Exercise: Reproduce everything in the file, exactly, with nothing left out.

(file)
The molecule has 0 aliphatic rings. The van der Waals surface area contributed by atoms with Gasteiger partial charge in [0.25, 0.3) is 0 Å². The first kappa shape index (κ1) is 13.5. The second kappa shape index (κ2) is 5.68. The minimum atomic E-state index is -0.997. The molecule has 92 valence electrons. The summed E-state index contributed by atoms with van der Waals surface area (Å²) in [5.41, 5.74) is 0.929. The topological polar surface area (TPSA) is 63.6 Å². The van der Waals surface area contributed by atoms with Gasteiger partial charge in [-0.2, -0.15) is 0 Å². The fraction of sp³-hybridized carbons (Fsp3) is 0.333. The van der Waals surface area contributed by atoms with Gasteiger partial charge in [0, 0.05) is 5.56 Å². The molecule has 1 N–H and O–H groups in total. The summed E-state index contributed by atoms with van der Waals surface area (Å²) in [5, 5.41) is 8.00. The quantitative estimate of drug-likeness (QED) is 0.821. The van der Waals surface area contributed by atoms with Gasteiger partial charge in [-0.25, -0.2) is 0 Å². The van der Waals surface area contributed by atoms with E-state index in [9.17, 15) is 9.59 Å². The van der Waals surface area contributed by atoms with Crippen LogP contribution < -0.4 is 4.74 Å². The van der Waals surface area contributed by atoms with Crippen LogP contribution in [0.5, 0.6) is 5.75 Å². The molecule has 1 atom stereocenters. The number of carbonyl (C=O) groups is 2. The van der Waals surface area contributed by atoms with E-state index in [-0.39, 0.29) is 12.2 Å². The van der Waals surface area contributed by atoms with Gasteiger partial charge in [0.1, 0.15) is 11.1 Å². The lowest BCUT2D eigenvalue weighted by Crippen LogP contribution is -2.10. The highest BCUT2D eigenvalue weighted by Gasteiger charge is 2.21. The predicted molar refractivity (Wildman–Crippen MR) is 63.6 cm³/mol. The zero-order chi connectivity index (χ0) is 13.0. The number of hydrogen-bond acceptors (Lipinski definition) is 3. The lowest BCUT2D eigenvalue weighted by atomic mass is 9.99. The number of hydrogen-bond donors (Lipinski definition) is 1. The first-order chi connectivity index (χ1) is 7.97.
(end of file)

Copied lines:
The molecule has 0 aliphatic rings. The van der Waals surface area contributed by atoms with Gasteiger partial charge in [0.25, 0.3) is 0 Å². The first kappa shape index (κ1) is 13.5. The second kappa shape index (κ2) is 5.68. The minimum atomic E-state index is -0.997. The molecule has 92 valence electrons. The summed E-state index contributed by atoms with van der Waals surface area (Å²) in [5.41, 5.74) is 0.929. The topological polar surface area (TPSA) is 63.6 Å². The van der Waals surface area contributed by atoms with Gasteiger partial charge in [-0.2, -0.15) is 0 Å². The fraction of sp³-hybridized carbons (Fsp3) is 0.333. The van der Waals surface area contributed by atoms with Gasteiger partial charge in [0, 0.05) is 5.56 Å². The molecule has 1 N–H and O–H groups in total. The summed E-state index contributed by atoms with van der Waals surface area (Å²) in [5, 5.41) is 8.00. The quantitative estimate of drug-likeness (QED) is 0.821. The van der Waals surface area contributed by atoms with Gasteiger partial charge in [-0.25, -0.2) is 0 Å². The van der Waals surface area contributed by atoms with E-state index in [9.17, 15) is 9.59 Å². The van der Waals surface area contributed by atoms with Crippen LogP contribution < -0.4 is 4.74 Å². The van der Waals surface area contributed by atoms with Crippen LogP contribution in [0.5, 0.6) is 5.75 Å². The molecule has 1 atom stereocenters. The number of carbonyl (C=O) groups is 2. The van der Waals surface area contributed by atoms with E-state index in [-0.39, 0.29) is 12.2 Å². The van der Waals surface area contributed by atoms with Gasteiger partial charge in [0.1, 0.15) is 11.1 Å². The lowest BCUT2D eigenvalue weighted by Crippen LogP contribution is -2.10. The highest BCUT2D eigenvalue weighted by Gasteiger charge is 2.21. The predicted molar refractivity (Wildman–Crippen MR) is 63.6 cm³/mol. The zero-order chi connectivity index (χ0) is 13.0. The number of hydrogen-bond acceptors (Lipinski definition) is 3. The lowest BCUT2D eigenvalue weighted by atomic mass is 9.99. The number of hydrogen-bond donors (Lipinski definition) is 1. The first-order chi connectivity index (χ1) is 7.97.